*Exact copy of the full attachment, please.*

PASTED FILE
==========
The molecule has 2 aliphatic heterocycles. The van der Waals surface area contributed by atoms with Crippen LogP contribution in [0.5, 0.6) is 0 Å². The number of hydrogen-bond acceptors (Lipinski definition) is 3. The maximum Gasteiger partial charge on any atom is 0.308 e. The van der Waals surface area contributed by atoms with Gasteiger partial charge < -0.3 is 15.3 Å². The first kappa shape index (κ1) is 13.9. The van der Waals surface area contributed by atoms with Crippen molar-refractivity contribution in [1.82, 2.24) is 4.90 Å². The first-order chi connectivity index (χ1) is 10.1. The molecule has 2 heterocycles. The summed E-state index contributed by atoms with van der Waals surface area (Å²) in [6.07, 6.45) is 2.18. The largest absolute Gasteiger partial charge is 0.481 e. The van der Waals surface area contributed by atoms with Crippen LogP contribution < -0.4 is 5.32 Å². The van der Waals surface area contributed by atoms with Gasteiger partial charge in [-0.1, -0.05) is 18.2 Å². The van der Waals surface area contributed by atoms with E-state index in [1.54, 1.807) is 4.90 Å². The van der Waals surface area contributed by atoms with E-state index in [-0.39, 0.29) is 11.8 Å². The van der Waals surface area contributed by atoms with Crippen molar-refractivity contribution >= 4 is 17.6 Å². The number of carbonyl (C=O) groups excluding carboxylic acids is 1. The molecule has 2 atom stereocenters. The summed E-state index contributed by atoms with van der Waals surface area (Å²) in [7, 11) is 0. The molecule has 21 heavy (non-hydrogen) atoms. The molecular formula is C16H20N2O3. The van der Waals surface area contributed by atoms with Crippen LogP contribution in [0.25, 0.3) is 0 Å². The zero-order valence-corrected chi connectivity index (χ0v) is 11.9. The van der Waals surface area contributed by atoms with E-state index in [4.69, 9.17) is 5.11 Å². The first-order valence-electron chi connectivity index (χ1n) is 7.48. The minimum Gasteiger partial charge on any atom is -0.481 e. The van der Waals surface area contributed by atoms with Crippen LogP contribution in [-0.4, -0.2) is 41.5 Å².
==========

The molecule has 2 aliphatic heterocycles. The van der Waals surface area contributed by atoms with Crippen LogP contribution in [0.5, 0.6) is 0 Å². The number of hydrogen-bond acceptors (Lipinski definition) is 3. The maximum Gasteiger partial charge on any atom is 0.308 e. The van der Waals surface area contributed by atoms with Gasteiger partial charge < -0.3 is 15.3 Å². The first kappa shape index (κ1) is 13.9. The van der Waals surface area contributed by atoms with Crippen molar-refractivity contribution in [1.82, 2.24) is 4.90 Å². The first-order chi connectivity index (χ1) is 10.1. The molecule has 2 heterocycles. The summed E-state index contributed by atoms with van der Waals surface area (Å²) in [6.07, 6.45) is 2.18. The largest absolute Gasteiger partial charge is 0.481 e. The van der Waals surface area contributed by atoms with Crippen LogP contribution < -0.4 is 5.32 Å². The van der Waals surface area contributed by atoms with Gasteiger partial charge in [-0.1, -0.05) is 18.2 Å². The van der Waals surface area contributed by atoms with E-state index in [1.54, 1.807) is 4.90 Å². The van der Waals surface area contributed by atoms with E-state index in [-0.39, 0.29) is 11.8 Å². The van der Waals surface area contributed by atoms with Crippen molar-refractivity contribution >= 4 is 17.6 Å². The number of carbonyl (C=O) groups excluding carboxylic acids is 1. The molecule has 2 atom stereocenters. The summed E-state index contributed by atoms with van der Waals surface area (Å²) in [7, 11) is 0. The molecule has 21 heavy (non-hydrogen) atoms. The molecular formula is C16H20N2O3. The van der Waals surface area contributed by atoms with Crippen LogP contribution in [0.25, 0.3) is 0 Å². The zero-order valence-corrected chi connectivity index (χ0v) is 11.9. The van der Waals surface area contributed by atoms with E-state index in [4.69, 9.17) is 5.11 Å². The first-order valence-electron chi connectivity index (χ1n) is 7.48. The minimum Gasteiger partial charge on any atom is -0.481 e. The van der Waals surface area contributed by atoms with Crippen LogP contribution in [-0.4, -0.2) is 41.5 Å².